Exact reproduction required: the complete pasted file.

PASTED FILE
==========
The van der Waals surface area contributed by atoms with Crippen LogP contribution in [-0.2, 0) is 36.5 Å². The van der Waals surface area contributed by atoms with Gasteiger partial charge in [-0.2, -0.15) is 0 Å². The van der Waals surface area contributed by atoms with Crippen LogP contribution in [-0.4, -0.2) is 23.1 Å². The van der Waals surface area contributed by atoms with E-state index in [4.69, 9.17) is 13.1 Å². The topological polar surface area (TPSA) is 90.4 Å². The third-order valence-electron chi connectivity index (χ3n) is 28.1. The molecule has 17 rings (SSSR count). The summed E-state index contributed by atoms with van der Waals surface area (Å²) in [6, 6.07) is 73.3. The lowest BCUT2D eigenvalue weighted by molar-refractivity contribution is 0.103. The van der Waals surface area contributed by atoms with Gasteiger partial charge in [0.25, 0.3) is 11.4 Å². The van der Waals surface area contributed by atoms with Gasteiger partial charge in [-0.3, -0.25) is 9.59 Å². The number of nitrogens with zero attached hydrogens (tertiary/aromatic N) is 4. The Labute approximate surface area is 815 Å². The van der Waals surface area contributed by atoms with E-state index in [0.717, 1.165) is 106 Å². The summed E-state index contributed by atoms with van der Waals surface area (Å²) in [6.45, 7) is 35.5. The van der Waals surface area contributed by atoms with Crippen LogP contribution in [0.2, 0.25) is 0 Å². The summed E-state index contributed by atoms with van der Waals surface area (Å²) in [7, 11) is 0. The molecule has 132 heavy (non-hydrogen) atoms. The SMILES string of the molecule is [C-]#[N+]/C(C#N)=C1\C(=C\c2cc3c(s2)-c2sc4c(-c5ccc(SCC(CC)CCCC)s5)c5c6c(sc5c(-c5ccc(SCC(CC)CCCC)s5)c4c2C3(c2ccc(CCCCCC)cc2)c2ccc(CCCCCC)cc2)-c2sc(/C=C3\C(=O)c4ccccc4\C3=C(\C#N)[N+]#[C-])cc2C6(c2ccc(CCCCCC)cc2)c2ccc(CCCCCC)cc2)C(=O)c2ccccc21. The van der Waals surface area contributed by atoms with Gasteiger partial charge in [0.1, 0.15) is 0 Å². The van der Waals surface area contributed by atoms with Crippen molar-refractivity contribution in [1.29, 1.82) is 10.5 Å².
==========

The van der Waals surface area contributed by atoms with Crippen LogP contribution in [-0.2, 0) is 36.5 Å². The van der Waals surface area contributed by atoms with Gasteiger partial charge in [-0.2, -0.15) is 0 Å². The van der Waals surface area contributed by atoms with Crippen LogP contribution in [-0.4, -0.2) is 23.1 Å². The van der Waals surface area contributed by atoms with E-state index in [4.69, 9.17) is 13.1 Å². The topological polar surface area (TPSA) is 90.4 Å². The third-order valence-electron chi connectivity index (χ3n) is 28.1. The molecule has 17 rings (SSSR count). The summed E-state index contributed by atoms with van der Waals surface area (Å²) in [6, 6.07) is 73.3. The lowest BCUT2D eigenvalue weighted by molar-refractivity contribution is 0.103. The van der Waals surface area contributed by atoms with Gasteiger partial charge in [0.25, 0.3) is 11.4 Å². The van der Waals surface area contributed by atoms with Gasteiger partial charge in [-0.3, -0.25) is 9.59 Å². The number of nitrogens with zero attached hydrogens (tertiary/aromatic N) is 4. The Labute approximate surface area is 815 Å². The van der Waals surface area contributed by atoms with E-state index in [0.717, 1.165) is 106 Å². The summed E-state index contributed by atoms with van der Waals surface area (Å²) in [6.45, 7) is 35.5. The van der Waals surface area contributed by atoms with Crippen LogP contribution in [0.2, 0.25) is 0 Å². The summed E-state index contributed by atoms with van der Waals surface area (Å²) in [7, 11) is 0. The molecule has 132 heavy (non-hydrogen) atoms. The SMILES string of the molecule is [C-]#[N+]/C(C#N)=C1\C(=C\c2cc3c(s2)-c2sc4c(-c5ccc(SCC(CC)CCCC)s5)c5c6c(sc5c(-c5ccc(SCC(CC)CCCC)s5)c4c2C3(c2ccc(CCCCCC)cc2)c2ccc(CCCCCC)cc2)-c2sc(/C=C3\C(=O)c4ccccc4\C3=C(\C#N)[N+]#[C-])cc2C6(c2ccc(CCCCCC)cc2)c2ccc(CCCCCC)cc2)C(=O)c2ccccc21. The van der Waals surface area contributed by atoms with Gasteiger partial charge in [0.1, 0.15) is 0 Å². The van der Waals surface area contributed by atoms with Crippen molar-refractivity contribution in [1.29, 1.82) is 10.5 Å².